The Vatican defended its review of U.S. women’s religious orders on Tuesday amid criticism from the sisters that the process is secretive and amounts to a crackdown.
The Vatican ordered up the review in December, saying it wanted to study the quality of life of the 59,000 members in more than 400 Catholic women’s religious institutes amid a steep decline in their numbers.
But the sisters have both publicly and privately raised questions about the true aims of the study and whether it wasn’t really an investigation into whether they have strayed too far from church teaching.
Cardinal Franc Rode, who heads the Vatican office in charge of the review, said Tuesday the apostolic visitation was no crackdown but instead aimed to assure a better future for U.S. sisters.
At the same time, though, he said the questions U.S. sisters were being asked about their lives will provide a “realistic and graced opportunity for personal and community introspection.”
“To date, I am encouraged by the efforts to identify the signs of hope, as well as concerns, within religious congregations in the United States, which are also likely to have implications elsewhere in the world,” he said in a statement.
He added that at least some of the data gathered during the review will be publicized. The sisters have denounced what they say is a lack of transparency in the process and their inability to dispute the findings before the final conclusions are made.
The Vatican study was ordered up after four decades of declining numbers of U.S. sisters: In 1965, they numbered 173,865; by 2000 there were only 79,876, according to Georgetown University’s Center for Applied Research in the Apostolate. The average age of a member of a women’s religious community was between 65 and 70 in 1999.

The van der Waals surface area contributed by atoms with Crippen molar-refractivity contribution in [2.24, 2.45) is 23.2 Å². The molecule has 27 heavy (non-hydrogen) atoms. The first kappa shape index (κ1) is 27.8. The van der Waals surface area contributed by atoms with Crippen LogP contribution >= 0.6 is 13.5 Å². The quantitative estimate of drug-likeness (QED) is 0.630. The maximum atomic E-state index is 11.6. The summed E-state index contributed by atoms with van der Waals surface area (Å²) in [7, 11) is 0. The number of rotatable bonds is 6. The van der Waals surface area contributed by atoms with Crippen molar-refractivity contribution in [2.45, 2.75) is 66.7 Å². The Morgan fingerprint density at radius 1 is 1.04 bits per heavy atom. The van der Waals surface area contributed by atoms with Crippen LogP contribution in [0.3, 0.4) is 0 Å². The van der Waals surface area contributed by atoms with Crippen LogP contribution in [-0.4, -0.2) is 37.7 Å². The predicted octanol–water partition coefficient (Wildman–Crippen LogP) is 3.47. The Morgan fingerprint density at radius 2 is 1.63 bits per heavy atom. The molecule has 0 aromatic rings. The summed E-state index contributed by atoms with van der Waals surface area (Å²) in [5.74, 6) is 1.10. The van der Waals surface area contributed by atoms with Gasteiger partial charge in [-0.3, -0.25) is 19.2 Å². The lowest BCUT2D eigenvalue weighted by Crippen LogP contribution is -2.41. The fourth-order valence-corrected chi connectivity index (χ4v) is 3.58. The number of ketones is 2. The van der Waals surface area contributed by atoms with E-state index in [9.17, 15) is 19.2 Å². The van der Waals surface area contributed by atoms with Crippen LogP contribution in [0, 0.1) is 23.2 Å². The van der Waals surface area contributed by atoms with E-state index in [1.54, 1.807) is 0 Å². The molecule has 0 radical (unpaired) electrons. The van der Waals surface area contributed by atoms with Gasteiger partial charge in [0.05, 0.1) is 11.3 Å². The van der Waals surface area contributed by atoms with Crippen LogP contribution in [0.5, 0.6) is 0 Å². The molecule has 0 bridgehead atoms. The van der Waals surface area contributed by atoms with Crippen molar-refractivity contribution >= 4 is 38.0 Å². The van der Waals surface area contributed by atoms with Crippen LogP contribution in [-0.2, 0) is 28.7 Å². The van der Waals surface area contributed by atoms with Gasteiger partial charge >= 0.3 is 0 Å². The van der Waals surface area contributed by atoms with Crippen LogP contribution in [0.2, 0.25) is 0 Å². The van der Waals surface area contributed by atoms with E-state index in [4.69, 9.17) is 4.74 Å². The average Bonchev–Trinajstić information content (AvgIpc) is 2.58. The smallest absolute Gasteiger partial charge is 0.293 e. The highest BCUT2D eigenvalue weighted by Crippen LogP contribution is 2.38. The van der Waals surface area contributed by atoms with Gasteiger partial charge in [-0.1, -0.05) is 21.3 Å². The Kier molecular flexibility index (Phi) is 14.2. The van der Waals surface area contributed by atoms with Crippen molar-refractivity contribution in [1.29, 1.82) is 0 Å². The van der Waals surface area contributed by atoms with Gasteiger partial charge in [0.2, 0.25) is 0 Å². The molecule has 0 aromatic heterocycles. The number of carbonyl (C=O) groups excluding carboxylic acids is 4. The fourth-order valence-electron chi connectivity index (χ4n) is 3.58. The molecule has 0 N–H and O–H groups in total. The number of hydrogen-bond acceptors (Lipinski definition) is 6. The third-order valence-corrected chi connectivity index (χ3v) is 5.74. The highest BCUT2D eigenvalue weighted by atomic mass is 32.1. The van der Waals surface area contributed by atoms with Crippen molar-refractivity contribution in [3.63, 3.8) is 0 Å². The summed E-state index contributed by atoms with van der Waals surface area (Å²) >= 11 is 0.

At the same time, conservative Catholics have long complained that the majority of sisters in the U.S. have grown too liberal and flout church teaching. Some have taken provocative stands, advocating for female priests or challenging church teaching against abortion rights or gay marriage.
After Vatican II, many sisters embraced Catholic teaching against war and nuclear weapons and for workers rights, shed their habits and traditional roles as teachers or hospital workers and took up activism.
More recently, a group of more tradition-minded women’s religious orders have emerged, with members who dress in habits, show fidelity to Rome and focus on education, health care and social work.
Skepticism about the Vatican’s true intentions grew after another Vatican office, the Congregation for the Doctrine of the Faith, announced it would be conducting a simultaneous “doctrinal assessment” into the Leadership Conference of Women Religious, an association that gathers the leaders of most of the country’s women’s congregations. That study was announced amid concerns the leadership wasn’t toeing the Vatican line on homosexuality and other issues.
In the Oct. 9 issue of Commonweal magazine, the U.S. religious affairs journal, a member of a religious order identified only as Sister X — because she feared retribution for speaking out — said the Vatican investigations amounted to bullying of America’s sisters.
“One suspects that Rome’s interventions will hardly promote vocations to women’s religious communities,” Sister X wrote. “Any pastoral invitation to dialogue in the current visitation has largely been compromised” by the Vatican’s simultaneous doctrinal investigation.
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